Willie Nelson, who just released his latest record Band of Brothers on June 17th though Sony’s Legacy Recordings, has crested at the very top spot on Billboard’s Country Music Album’s chart, landing at #1. It is Willie’s first #1 in 28 years, since his 1986 album The Promiseland. It is also his second-best showing ever on Billboard’s all genre Billboard 200 chart, coming in at #6. Band of Brothers is only the third time Willie has cracked the Billboard 200’s Top 10. He came in at #2 with Always On My Mind in 1982, and his last album, a duets project To All The Girls came in at #9. Willie sold roughly 37,000 copies of his new album to land the top spot.
Willie Nelson now has a total of ten #1 records to his name in an unprecedented country music career. He joins a resurgent crowd of country music greats who’ve had renewed chart success recently, including Dolly Parton’s May release Blue Smoke. It gave Dolly her first Top 10 on the Billboard 200 of her entire career when she came in at #6. She also charted at #2 on the Country Albums chart. Johnny Cash’s posthumous release of his lost album Out Among The Stars also saw surprising chart success, debuting at #1 in country, and #3 on the Billboard 200.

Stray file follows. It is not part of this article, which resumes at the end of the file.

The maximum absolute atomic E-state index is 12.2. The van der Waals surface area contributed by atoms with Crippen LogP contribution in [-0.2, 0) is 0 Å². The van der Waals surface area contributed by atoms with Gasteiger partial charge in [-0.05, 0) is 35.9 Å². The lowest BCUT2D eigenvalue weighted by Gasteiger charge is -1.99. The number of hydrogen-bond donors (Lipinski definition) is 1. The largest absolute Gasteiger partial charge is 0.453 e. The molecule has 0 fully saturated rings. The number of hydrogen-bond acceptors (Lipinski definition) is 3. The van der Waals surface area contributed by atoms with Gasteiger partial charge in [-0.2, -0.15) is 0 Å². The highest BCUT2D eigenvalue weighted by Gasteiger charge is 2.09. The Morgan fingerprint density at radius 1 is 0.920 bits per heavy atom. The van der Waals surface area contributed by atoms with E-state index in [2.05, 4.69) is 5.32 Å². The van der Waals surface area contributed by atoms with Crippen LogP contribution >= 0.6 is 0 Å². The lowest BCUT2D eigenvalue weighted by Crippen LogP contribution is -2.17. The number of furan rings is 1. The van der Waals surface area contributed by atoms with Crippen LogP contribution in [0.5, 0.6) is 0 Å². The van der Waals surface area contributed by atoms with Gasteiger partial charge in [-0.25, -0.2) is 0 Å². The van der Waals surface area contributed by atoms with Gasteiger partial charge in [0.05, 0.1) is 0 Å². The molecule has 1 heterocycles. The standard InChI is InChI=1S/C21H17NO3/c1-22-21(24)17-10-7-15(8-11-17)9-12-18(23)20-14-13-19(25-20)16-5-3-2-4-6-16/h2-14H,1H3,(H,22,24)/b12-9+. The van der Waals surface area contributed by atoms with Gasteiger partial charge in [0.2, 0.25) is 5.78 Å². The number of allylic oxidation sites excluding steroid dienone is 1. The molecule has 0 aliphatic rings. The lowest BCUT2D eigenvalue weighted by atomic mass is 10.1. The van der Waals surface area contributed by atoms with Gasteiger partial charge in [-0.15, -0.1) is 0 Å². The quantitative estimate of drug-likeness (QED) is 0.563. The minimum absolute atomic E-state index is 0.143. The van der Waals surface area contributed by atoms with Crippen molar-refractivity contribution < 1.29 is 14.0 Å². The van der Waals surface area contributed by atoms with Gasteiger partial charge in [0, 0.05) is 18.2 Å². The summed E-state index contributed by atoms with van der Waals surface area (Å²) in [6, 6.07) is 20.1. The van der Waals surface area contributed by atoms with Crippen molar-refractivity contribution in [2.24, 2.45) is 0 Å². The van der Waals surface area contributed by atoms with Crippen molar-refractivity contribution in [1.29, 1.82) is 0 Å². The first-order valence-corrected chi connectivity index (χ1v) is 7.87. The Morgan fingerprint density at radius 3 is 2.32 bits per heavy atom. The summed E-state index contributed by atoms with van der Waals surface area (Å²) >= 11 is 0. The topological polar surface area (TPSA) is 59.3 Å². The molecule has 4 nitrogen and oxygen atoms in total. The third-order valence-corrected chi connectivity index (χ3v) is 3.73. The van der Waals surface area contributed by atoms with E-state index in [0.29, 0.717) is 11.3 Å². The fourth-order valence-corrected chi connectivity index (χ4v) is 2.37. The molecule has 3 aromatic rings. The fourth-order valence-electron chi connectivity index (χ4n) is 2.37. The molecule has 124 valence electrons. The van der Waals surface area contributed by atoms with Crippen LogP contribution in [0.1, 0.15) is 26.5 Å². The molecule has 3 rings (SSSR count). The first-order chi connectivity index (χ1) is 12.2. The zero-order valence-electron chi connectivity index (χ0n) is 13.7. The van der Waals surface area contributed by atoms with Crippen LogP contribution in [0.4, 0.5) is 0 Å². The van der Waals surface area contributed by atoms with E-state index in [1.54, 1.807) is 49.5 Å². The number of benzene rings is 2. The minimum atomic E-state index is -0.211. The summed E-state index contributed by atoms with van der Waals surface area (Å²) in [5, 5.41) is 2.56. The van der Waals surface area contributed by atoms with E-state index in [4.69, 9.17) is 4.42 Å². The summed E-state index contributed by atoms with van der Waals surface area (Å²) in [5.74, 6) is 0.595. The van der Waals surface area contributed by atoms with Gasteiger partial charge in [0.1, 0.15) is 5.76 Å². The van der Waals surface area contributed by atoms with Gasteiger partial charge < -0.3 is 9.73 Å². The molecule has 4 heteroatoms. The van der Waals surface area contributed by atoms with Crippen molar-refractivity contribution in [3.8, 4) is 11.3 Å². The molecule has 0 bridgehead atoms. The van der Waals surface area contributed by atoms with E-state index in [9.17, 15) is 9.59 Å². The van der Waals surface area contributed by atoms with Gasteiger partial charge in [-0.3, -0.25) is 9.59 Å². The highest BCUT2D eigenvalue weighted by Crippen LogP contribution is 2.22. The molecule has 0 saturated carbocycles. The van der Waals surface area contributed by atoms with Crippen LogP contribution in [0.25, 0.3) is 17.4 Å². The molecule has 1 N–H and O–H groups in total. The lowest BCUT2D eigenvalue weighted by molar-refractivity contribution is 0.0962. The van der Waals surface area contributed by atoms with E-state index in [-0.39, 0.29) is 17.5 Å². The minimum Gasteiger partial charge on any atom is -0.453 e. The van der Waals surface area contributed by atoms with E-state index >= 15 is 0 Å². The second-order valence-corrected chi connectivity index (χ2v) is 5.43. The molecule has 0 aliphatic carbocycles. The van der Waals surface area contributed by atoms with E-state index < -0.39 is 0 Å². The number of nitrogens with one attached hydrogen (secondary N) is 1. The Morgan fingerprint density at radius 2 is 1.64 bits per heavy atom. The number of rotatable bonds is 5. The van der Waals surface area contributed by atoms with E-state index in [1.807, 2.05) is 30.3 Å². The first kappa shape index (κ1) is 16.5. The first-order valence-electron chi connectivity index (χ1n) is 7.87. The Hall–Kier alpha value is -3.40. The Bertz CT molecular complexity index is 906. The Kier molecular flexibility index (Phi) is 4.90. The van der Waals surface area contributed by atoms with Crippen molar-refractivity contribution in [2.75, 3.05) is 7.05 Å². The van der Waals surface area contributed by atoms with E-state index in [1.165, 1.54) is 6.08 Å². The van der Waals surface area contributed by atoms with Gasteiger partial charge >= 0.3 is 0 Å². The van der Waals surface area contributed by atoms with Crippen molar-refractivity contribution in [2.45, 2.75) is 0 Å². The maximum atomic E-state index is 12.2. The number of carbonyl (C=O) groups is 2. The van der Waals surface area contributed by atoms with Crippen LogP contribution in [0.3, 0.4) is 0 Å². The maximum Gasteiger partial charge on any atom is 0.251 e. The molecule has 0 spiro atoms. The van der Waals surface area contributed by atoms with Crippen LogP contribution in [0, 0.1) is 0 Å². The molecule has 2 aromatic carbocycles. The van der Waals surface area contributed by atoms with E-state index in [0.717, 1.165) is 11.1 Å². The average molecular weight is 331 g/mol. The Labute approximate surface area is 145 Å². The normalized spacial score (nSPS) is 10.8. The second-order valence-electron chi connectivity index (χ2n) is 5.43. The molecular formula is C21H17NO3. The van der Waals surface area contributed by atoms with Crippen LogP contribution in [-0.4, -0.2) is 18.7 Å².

Band of Brothers is Willie’s fourth album with Legacy Recordings, all of which have been produced by Buddy Cannon. The album is the first from Willie in 17 years to feature mostly self-penned, new material, and also features a duet with Jamey Johnson on Billy Joe Shaver’s song “The Git Go”, and contributions from Vince Gill and Bill Anderson.
Why all the surprising chart success for older country music artists in 2014? It’s partly because the fans of older country music stars actually buy albums instead of streaming them online, or just downloading individual songs. This makes older artists more lucrative for labels, and allows the artists to outpace their much younger competition on the charts. Once again with Willie hitting #1, it proves that country music’s older artists can deliver when they’re given a chance, even without any radio play.